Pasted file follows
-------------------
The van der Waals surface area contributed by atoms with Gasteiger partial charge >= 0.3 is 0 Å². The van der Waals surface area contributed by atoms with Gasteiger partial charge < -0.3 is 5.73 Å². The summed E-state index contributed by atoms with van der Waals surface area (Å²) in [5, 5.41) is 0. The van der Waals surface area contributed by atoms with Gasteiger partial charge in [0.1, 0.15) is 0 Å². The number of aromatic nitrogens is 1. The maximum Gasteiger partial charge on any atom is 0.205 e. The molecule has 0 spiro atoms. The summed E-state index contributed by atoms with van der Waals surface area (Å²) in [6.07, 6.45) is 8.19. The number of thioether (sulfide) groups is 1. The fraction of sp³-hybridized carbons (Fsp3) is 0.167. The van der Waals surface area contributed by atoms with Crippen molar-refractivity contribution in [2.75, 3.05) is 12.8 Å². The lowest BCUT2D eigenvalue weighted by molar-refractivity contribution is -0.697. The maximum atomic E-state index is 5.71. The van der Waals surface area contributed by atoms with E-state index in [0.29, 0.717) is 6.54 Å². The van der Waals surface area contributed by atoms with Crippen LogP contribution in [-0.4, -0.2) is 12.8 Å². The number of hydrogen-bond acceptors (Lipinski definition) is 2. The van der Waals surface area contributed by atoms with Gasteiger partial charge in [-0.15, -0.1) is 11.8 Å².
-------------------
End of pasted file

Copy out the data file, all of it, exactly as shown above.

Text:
The van der Waals surface area contributed by atoms with Gasteiger partial charge >= 0.3 is 0 Å². The van der Waals surface area contributed by atoms with Gasteiger partial charge < -0.3 is 5.73 Å². The summed E-state index contributed by atoms with van der Waals surface area (Å²) in [5, 5.41) is 0. The van der Waals surface area contributed by atoms with Gasteiger partial charge in [0.1, 0.15) is 0 Å². The number of aromatic nitrogens is 1. The maximum Gasteiger partial charge on any atom is 0.205 e. The molecule has 0 spiro atoms. The summed E-state index contributed by atoms with van der Waals surface area (Å²) in [6.07, 6.45) is 8.19. The number of thioether (sulfide) groups is 1. The fraction of sp³-hybridized carbons (Fsp3) is 0.167. The van der Waals surface area contributed by atoms with Crippen molar-refractivity contribution in [2.75, 3.05) is 12.8 Å². The lowest BCUT2D eigenvalue weighted by molar-refractivity contribution is -0.697. The maximum atomic E-state index is 5.71. The van der Waals surface area contributed by atoms with E-state index in [0.29, 0.717) is 6.54 Å². The van der Waals surface area contributed by atoms with Crippen LogP contribution in [-0.4, -0.2) is 12.8 Å². The number of hydrogen-bond acceptors (Lipinski definition) is 2. The van der Waals surface area contributed by atoms with Gasteiger partial charge in [-0.15, -0.1) is 11.8 Å².